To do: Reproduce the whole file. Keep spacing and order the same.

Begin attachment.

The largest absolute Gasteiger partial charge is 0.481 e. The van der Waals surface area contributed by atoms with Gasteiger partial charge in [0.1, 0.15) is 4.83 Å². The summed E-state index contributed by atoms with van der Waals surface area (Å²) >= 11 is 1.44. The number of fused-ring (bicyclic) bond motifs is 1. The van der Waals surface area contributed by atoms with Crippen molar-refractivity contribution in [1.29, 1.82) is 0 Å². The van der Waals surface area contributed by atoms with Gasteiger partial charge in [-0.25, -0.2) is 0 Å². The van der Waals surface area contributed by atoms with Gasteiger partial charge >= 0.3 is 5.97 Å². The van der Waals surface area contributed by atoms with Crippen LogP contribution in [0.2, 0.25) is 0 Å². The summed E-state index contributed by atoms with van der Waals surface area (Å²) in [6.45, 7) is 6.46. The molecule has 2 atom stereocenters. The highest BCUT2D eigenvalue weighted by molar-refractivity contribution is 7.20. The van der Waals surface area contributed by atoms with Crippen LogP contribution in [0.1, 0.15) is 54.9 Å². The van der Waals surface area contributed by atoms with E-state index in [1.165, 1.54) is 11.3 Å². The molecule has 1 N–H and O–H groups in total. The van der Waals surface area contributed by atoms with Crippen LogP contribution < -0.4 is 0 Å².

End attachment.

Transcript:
The largest absolute Gasteiger partial charge is 0.481 e. The van der Waals surface area contributed by atoms with Gasteiger partial charge in [0.1, 0.15) is 4.83 Å². The summed E-state index contributed by atoms with van der Waals surface area (Å²) >= 11 is 1.44. The number of fused-ring (bicyclic) bond motifs is 1. The van der Waals surface area contributed by atoms with Crippen molar-refractivity contribution in [1.29, 1.82) is 0 Å². The van der Waals surface area contributed by atoms with Gasteiger partial charge in [-0.25, -0.2) is 0 Å². The van der Waals surface area contributed by atoms with Gasteiger partial charge >= 0.3 is 5.97 Å². The van der Waals surface area contributed by atoms with Crippen LogP contribution in [0.2, 0.25) is 0 Å². The summed E-state index contributed by atoms with van der Waals surface area (Å²) in [6.45, 7) is 6.46. The molecule has 2 atom stereocenters. The highest BCUT2D eigenvalue weighted by molar-refractivity contribution is 7.20. The van der Waals surface area contributed by atoms with Crippen LogP contribution in [0.1, 0.15) is 54.9 Å². The van der Waals surface area contributed by atoms with E-state index in [1.165, 1.54) is 11.3 Å². The molecule has 1 N–H and O–H groups in total. The van der Waals surface area contributed by atoms with Crippen LogP contribution < -0.4 is 0 Å².